Bridges Worth Knowing
A leading historian of technology picks ten lesser known bridges that deserve to be better known.
Unlike buildings, which typically have their structural skeleton cloaked in an architectural façade, most bridges let it all hang out. What you see is all that a bridge has to hold it up. Bridges show their engineering like no other technological artifact does. The structure is the architecture.
Bridges are also numerous, with about 600,000 of them in the U.S. alone. Some are more than a century old. The American Society of Civil Engineers gives special recognition to those bridges and other projects that are at least fifty years old and that have some special uniqueness: A National Historic Civil Engineering Landmark might be the oldest or best surviving example of its type, or it might represent the use of some innovative design or construction technique. In all cases a landmark must have been of national significance, or at least have contributed to the development of some large region of the country.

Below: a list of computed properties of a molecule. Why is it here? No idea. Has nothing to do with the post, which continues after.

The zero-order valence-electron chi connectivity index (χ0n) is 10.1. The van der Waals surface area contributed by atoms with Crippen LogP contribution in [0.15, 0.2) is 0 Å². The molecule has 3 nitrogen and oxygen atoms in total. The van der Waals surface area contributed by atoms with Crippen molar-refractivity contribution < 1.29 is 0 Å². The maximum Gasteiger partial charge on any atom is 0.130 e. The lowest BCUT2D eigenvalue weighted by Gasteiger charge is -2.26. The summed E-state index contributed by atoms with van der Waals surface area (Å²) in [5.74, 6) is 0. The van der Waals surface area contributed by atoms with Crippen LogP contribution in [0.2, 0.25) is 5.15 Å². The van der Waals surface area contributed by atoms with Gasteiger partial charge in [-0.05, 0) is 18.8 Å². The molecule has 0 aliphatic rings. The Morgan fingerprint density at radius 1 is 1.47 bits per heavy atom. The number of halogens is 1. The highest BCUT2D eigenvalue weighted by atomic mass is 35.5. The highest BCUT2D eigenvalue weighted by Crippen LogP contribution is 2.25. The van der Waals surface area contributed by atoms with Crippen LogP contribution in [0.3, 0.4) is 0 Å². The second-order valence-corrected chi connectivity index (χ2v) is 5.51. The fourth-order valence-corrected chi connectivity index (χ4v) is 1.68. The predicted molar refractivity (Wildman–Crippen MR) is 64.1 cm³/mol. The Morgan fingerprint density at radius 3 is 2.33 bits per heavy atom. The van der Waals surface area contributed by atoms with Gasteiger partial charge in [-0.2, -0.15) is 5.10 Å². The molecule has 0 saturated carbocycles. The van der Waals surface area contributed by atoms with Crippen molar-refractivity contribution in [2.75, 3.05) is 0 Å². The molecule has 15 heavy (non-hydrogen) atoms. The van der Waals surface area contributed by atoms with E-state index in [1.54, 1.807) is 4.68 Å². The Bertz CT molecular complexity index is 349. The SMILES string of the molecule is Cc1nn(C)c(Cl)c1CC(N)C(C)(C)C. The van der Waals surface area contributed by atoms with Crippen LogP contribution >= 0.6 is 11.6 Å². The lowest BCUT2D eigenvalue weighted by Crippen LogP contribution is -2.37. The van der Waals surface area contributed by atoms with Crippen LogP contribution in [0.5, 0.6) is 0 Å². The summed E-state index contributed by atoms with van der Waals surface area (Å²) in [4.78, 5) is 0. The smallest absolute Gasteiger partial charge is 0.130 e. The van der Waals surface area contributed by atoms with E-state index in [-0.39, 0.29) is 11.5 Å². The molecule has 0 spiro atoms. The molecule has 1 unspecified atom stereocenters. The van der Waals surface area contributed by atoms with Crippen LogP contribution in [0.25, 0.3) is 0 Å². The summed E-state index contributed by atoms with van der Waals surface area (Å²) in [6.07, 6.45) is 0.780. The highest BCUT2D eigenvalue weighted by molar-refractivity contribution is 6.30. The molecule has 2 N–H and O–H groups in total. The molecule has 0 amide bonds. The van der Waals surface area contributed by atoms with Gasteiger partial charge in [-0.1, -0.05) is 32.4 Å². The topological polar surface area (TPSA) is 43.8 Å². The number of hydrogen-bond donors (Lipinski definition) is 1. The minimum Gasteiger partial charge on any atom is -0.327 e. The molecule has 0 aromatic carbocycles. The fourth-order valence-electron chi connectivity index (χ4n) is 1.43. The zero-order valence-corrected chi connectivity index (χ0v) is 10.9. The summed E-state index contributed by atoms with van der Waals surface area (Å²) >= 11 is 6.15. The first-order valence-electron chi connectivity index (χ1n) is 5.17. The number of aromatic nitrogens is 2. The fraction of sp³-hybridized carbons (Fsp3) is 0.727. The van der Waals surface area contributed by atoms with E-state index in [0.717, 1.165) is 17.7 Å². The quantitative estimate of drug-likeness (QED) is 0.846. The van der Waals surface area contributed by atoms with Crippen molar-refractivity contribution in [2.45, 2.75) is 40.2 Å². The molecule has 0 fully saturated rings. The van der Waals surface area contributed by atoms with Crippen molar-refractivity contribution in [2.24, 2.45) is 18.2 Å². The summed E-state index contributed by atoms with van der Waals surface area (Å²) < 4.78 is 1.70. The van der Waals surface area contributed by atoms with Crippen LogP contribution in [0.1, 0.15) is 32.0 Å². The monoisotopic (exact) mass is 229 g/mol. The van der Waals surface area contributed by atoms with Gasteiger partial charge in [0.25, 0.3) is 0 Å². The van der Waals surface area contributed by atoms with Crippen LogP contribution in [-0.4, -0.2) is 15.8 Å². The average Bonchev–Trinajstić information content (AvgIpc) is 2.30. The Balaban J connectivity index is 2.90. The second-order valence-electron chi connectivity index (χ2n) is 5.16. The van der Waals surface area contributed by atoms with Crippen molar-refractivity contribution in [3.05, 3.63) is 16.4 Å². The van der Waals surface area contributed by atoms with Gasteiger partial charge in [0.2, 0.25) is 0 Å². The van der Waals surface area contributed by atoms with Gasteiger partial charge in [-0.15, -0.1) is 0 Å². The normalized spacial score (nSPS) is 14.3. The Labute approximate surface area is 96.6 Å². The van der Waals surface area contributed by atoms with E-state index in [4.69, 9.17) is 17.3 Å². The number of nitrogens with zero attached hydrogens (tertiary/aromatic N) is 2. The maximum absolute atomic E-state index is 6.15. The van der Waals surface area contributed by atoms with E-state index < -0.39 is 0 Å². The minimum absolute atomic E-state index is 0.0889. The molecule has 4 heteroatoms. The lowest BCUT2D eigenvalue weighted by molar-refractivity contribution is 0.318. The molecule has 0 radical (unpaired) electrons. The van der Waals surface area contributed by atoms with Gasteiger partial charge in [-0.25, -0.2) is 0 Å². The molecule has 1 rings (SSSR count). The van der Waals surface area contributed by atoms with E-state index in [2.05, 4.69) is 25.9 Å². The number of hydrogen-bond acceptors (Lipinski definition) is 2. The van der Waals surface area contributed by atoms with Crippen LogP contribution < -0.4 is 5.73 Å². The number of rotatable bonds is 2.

Some historic civil engineering landmarks, such as the Brooklyn and Golden Gate bridges, are so well known they need no introduction. Lesser known ones deserve to be better known, and ten of these are profiled in this article.
Half of these are stone and concrete bridges; half are steel. For millennia, stone and timber were the basic ingredients of bridge building. Choosing between the two has always involved considerations of availability of materials and labor, speed of construction, intended lifetime, and cost. These same factors remain considerations in any building project today.